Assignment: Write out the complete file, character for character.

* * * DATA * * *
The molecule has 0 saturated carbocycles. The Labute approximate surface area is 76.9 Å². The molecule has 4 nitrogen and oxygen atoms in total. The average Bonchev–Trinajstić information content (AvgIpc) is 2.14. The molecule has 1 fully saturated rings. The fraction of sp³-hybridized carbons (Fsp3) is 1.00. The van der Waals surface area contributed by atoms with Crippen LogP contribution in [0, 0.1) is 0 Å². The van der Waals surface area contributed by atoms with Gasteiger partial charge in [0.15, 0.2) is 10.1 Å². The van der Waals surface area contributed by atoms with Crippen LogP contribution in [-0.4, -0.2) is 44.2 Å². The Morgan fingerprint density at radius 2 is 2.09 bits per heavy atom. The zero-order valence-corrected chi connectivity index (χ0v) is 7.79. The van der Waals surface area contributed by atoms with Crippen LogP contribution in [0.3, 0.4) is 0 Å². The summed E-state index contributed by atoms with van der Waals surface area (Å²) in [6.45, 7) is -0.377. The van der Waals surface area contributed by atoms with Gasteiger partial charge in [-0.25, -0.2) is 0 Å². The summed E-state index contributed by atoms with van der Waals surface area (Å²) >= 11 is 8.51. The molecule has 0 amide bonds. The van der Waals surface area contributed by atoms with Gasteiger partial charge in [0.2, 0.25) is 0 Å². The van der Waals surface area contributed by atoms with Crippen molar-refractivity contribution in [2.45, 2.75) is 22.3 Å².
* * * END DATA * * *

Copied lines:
The molecule has 0 saturated carbocycles. The Labute approximate surface area is 76.9 Å². The molecule has 4 nitrogen and oxygen atoms in total. The average Bonchev–Trinajstić information content (AvgIpc) is 2.14. The molecule has 1 fully saturated rings. The fraction of sp³-hybridized carbons (Fsp3) is 1.00. The van der Waals surface area contributed by atoms with Crippen LogP contribution in [0, 0.1) is 0 Å². The van der Waals surface area contributed by atoms with Gasteiger partial charge in [0.15, 0.2) is 10.1 Å². The van der Waals surface area contributed by atoms with Crippen LogP contribution in [-0.4, -0.2) is 44.2 Å². The Morgan fingerprint density at radius 2 is 2.09 bits per heavy atom. The zero-order valence-corrected chi connectivity index (χ0v) is 7.79. The van der Waals surface area contributed by atoms with Crippen LogP contribution in [0.3, 0.4) is 0 Å². The summed E-state index contributed by atoms with van der Waals surface area (Å²) in [6.45, 7) is -0.377. The van der Waals surface area contributed by atoms with Gasteiger partial charge in [-0.25, -0.2) is 0 Å². The summed E-state index contributed by atoms with van der Waals surface area (Å²) >= 11 is 8.51. The molecule has 0 amide bonds. The van der Waals surface area contributed by atoms with Gasteiger partial charge in [0.2, 0.25) is 0 Å². The van der Waals surface area contributed by atoms with Crippen molar-refractivity contribution in [2.45, 2.75) is 22.3 Å².